She says that she understands that some celebrities are not good 'figures' but it's not anyone's place to judge them.
"No one is perfect; if someone makes a mistake we shouldn't be quick to judge them just because they are public figures. One can barely know what really transpires and making irrational comments can only hurt people," Keza says.
Robert Mugabe, a social worker, says that celebrities should also understand the status they hold, such that they take caution in whatever they do, especially in public.
This, he says, will leave little room for the public to criticise them.
"A celebrity should be cautious concerning what they do, they should understand that they lost the luxury of living 'untroubled'to avoid things that could embarrass them," Mugabe says.
Sarah Mukashyaka suggests that celebrities should avoid putting their private lives 'out there' because people can't talk about what they don't know.
"People in the limelight tend to post each and every single detail of what they do in their day-to-day lives which I think is not a good idea. It's from this that they post stuff and regret later," she says.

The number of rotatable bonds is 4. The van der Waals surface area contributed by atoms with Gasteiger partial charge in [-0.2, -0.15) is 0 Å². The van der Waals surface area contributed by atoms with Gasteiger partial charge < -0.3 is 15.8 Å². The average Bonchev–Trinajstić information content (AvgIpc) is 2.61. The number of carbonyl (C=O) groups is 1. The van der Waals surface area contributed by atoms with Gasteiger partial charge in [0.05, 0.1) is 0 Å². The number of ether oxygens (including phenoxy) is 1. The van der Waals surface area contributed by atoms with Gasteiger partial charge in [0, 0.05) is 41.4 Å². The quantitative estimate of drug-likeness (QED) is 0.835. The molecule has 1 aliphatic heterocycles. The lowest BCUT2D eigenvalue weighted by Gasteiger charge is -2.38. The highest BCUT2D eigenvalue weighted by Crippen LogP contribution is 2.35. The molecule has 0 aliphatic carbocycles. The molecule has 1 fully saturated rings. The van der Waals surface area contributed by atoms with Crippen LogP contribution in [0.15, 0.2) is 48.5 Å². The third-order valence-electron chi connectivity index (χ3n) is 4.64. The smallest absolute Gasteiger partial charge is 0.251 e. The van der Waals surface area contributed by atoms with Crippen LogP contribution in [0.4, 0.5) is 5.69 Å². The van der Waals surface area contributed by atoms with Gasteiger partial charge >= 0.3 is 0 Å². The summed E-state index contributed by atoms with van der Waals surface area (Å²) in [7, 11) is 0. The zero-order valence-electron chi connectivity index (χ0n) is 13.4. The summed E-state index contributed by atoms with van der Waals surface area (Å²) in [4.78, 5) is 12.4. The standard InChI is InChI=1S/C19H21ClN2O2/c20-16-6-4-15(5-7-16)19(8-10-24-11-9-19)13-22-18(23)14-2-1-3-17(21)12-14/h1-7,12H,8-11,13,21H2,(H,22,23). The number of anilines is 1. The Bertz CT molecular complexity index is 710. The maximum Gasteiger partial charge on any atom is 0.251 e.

Mukashyaka says that she understands that they are public figures but they should respect their own privacy.
How can female celebrities cope with social criticism?
I think people should first change their perceptions towards celebrities, some people still think that what some women celebrities do isn't 'suitable' enough but people should learn to respect other people's choices in life. For the women, they should know what they want, and not let the status change who they really are.
Alliance Isimbi, actress
Most women in the limelight are always criticised which affects their self-esteem. Another big problem they face is lack of privacy, and I wish the public would try to help them with this, just like everybody else we all need privacy. I would advise them to be themselves and not what people want them to be and to be optimistic in all situations.
Sheila Mutoni, field enumerator
Even when it is evident that women are just as able as men, some individuals stubbornly still think women are weak. Female celebrities face hurdles in their journey just like other people. Some people think they have no emotions but they do, they have feelings too. Women can do even better if they are supported fully. We need society's support.
Anita Pendo, journalist
I wouldn't wish to live life as a celebrity because I find it too much to handle, their life is out there for the public to judge. Sometimes people misinterpret what they do or say and this can depict a different image of them.
Monica Kayesu, project assistant